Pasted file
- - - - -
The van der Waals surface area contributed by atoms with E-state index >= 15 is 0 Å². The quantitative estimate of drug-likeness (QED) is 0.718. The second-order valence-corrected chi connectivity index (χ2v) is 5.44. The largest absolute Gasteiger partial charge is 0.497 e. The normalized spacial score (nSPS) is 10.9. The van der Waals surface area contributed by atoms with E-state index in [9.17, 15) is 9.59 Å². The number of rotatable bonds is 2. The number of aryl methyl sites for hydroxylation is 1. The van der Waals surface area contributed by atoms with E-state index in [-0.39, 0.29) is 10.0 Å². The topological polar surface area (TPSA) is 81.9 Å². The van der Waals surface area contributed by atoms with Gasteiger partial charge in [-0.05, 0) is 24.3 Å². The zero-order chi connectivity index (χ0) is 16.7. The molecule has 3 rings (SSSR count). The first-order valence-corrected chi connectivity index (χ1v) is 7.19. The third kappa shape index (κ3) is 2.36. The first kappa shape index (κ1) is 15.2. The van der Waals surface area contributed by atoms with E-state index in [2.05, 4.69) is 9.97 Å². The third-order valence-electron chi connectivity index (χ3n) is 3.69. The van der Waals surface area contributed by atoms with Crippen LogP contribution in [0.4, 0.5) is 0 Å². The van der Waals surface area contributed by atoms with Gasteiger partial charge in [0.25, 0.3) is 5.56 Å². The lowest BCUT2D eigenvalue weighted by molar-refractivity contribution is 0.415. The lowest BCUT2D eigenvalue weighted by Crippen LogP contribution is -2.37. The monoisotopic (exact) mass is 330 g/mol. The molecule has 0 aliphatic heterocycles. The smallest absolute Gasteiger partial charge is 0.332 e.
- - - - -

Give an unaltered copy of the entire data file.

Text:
The van der Waals surface area contributed by atoms with E-state index >= 15 is 0 Å². The quantitative estimate of drug-likeness (QED) is 0.718. The second-order valence-corrected chi connectivity index (χ2v) is 5.44. The largest absolute Gasteiger partial charge is 0.497 e. The normalized spacial score (nSPS) is 10.9. The van der Waals surface area contributed by atoms with E-state index in [9.17, 15) is 9.59 Å². The number of rotatable bonds is 2. The number of aryl methyl sites for hydroxylation is 1. The van der Waals surface area contributed by atoms with E-state index in [-0.39, 0.29) is 10.0 Å². The topological polar surface area (TPSA) is 81.9 Å². The van der Waals surface area contributed by atoms with Gasteiger partial charge in [-0.05, 0) is 24.3 Å². The zero-order chi connectivity index (χ0) is 16.7. The molecule has 3 rings (SSSR count). The first-order valence-corrected chi connectivity index (χ1v) is 7.19. The third kappa shape index (κ3) is 2.36. The first kappa shape index (κ1) is 15.2. The van der Waals surface area contributed by atoms with E-state index in [2.05, 4.69) is 9.97 Å². The third-order valence-electron chi connectivity index (χ3n) is 3.69. The van der Waals surface area contributed by atoms with Crippen LogP contribution in [0.4, 0.5) is 0 Å². The van der Waals surface area contributed by atoms with Gasteiger partial charge in [0.25, 0.3) is 5.56 Å². The lowest BCUT2D eigenvalue weighted by molar-refractivity contribution is 0.415. The lowest BCUT2D eigenvalue weighted by Crippen LogP contribution is -2.37. The monoisotopic (exact) mass is 330 g/mol. The molecule has 0 aliphatic heterocycles. The smallest absolute Gasteiger partial charge is 0.332 e.